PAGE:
If you love mushrooms the way I do, then you probably stock up on them whenever they are in season or on sale.
The problem is, they only keep for about a week in the fridge. If you can’t consume all of them within 7 days, and you don’t want them to go to waste, you need a solution.
While some mushrooms work great for drying or pickling, others, such as portobellos, creminis, and button mushrooms do not.
So what do you do with these types of fungi? Simple: freeze them and they’ll keep well for many months.
Freezing mushrooms is not that difficult to do. You just have to follow some steps to make sure you are preparing and storing them properly. Don’t worry, because I’ll teach you everything you need to know!
Choosing the Best Mushrooms
The freshest mushrooms should look pretty – meaning, no dark spots, molds, or blemishes. They should look smooth, plump, and firm. You don’t want shrooms that are dried out and wrinkle-y.
The mushrooms should smell fresh and earthy, too. If they produce a moldy or musty scent, don’t get them! Mushrooms that look or smell as such won’t keep well at all in the freezer.
As for the flavor, check the mushroom cap. If you want a delicate flavor, pick mushrooms with a closed veil underneath the cap. Mushrooms with open veils and exposed gills give a richer flavor.
How to Freeze Mushrooms
While some mushrooms can be frozen raw, others, such as shiitakes and button mushrooms, and wild mushrooms like tooth mushrooms, oysters, and chicken of the woods, require cooking before freezing. They just have a better texture when stored this way.
So if you’ve got these types of mushrooms waiting to be stored, be sure to cook them first before freezing.
You have three options: saute, steam, or blanch. Just take note that sauteed mushrooms will not last as long (9 months) in the freezer than if you steam or blanch (12 months) them. So pick the method depending on how long you want them to last.
Quick Summary: sauteed mushrooms will last for 9 months in the freezer while blanched mushrooms can be used for up to year.
The Saute Method
Frozen sauteed mushrooms are firm once defrosted. They are great as pizza and pasta toppings, or in a quiche.
1. Give the mushrooms a good rinse in cold water. Let them dry in the open air. Brush them with a towel to dry further.
2. Cut the ends of the stems, you don’t want to eat those.
3. Slice bigger mushrooms into small portions. You want them to be at least half an inch. Be sure to slice them uniformly for even cooking.
4. Mushrooms will turn darker when frozen. To prevent this from happening, soak the mushrooms in a mixture of 1 pint of water and 1 teaspoon of lemon juice or 1.5 teaspoons of citric acid for 5 minutes.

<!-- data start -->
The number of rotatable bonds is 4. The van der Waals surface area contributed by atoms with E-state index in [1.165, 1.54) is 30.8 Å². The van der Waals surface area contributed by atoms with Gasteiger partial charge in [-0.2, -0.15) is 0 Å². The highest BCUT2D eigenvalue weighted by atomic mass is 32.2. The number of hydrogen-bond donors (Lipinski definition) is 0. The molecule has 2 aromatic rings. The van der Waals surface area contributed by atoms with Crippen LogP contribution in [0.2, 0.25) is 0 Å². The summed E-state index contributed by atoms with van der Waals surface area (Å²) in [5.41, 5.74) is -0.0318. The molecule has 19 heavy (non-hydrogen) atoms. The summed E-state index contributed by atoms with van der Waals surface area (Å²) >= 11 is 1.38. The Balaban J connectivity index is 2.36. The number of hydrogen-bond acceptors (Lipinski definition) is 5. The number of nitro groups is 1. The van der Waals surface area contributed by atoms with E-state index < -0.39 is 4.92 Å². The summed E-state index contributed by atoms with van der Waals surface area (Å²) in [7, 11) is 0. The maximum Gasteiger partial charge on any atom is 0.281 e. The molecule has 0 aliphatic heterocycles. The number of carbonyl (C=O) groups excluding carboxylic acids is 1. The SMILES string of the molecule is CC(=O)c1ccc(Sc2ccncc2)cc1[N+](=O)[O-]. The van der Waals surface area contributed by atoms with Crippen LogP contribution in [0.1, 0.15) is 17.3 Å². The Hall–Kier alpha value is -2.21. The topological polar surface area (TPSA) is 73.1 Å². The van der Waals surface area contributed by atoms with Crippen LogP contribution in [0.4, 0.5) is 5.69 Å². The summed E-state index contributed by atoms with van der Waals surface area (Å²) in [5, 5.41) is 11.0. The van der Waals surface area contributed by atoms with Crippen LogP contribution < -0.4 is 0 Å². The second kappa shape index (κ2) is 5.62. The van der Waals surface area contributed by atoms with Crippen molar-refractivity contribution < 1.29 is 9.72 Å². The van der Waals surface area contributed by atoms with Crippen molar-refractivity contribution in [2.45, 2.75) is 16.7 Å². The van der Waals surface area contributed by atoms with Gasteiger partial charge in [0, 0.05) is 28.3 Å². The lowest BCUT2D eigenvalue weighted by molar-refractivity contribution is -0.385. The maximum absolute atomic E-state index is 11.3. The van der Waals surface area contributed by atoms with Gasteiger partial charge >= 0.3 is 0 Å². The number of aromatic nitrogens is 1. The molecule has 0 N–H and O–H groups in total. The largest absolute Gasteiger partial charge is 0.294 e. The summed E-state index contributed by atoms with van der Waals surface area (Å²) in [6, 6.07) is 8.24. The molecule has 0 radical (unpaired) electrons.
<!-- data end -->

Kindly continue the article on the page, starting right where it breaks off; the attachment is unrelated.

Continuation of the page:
5. In a pan, heat butter or oil over medium-low heat. Turn the heat up to high and add the mushrooms. Cook the mushrooms, stirring constantly, for 5 minutes or until most of the liquid has evaporated.
6. Turn the heat off and allow them to cool to room temperature.
7. Place the mushrooms in a single layer on a metal cookie sheet, making sure that the mushrooms don’t touch one another. Freeze them for 4 hours. You will notice a small layer of ice on the mushrooms, but don’t worry, that’s not freezer burn, just frost.
Doing this flash-freezing process prevents the mushrooms from sticking to one another once frozen. That way you can easily take out the number of mushrooms you need when you are ready to use them.
Note: You have to execute the next two steps quickly because you do not want the mushrooms to thaw.
8. Place the mushrooms in small freezer-safe containers that are no bigger than 1 cup. Leave at least one inch of empty space at the top of the jar because the mushrooms will expand during freezing.
Alternatively, you could also store them in freezer bags in a single layer no thicker than ½ inch. This way you can easily break up the shrooms into small pieces, which will come in handy when you need to use them.
If you have a vacuum sealer – fantastic! Mushrooms have a high water content, meaning they are more susceptible to freezer burn than other food items. If you don’t have one, just be sure to squeeze out as much excess air as you can before you seal the bags.
9. Pop them in the freezer.
The Steam Method
Frozen steamed mushrooms make a great ingredient or topping to any dish since steaming them keeps their firm quality.
- Follow steps 1 through 4 above.
- Steamed mushrooms will turn darker when frozen. To prevent this from happening, soak the mushrooms in a mixture of 1 pint of water and 1 teaspoon of lemon juice or 1.5 teaspoons of citric acid for 5 minutes.
- Steam the mushrooms. The steam time will vary depending on the size of your mushrooms. Follow these recommendations for perfectly cooked mushrooms:
- Whole: 5 minutes
- Button and quartered: 3.5 minutes
- Sliced: 3 minutes
- Follow steps 6 through 9 from above.
If your chosen recipe does not require baking, add the frozen mushrooms in the last 20 minutes of cooking. For stir-frying, add the mushrooms bit by bit to prevent the pan from cooling.
The Blanch Method
Frozen blanched mushrooms will last for up to 12 months, but they will have a slightly soggy texture once defrosted. You can use these for making soups and stews, as you won’t notice the texture.
- Follow steps 1 through 3.
- Boil water in a large pot. Add a teaspoon of lemon juice per quart of water to help prevent mushrooms from darkening.
- Add the mushrooms and cook for 1-2 minutes. Any longer than that and the mushrooms will become soggy.
- Place the mushrooms in a bowl of cold water to stop the cooking process and drain once cool to the touch.
- Follow steps 6 through 9.
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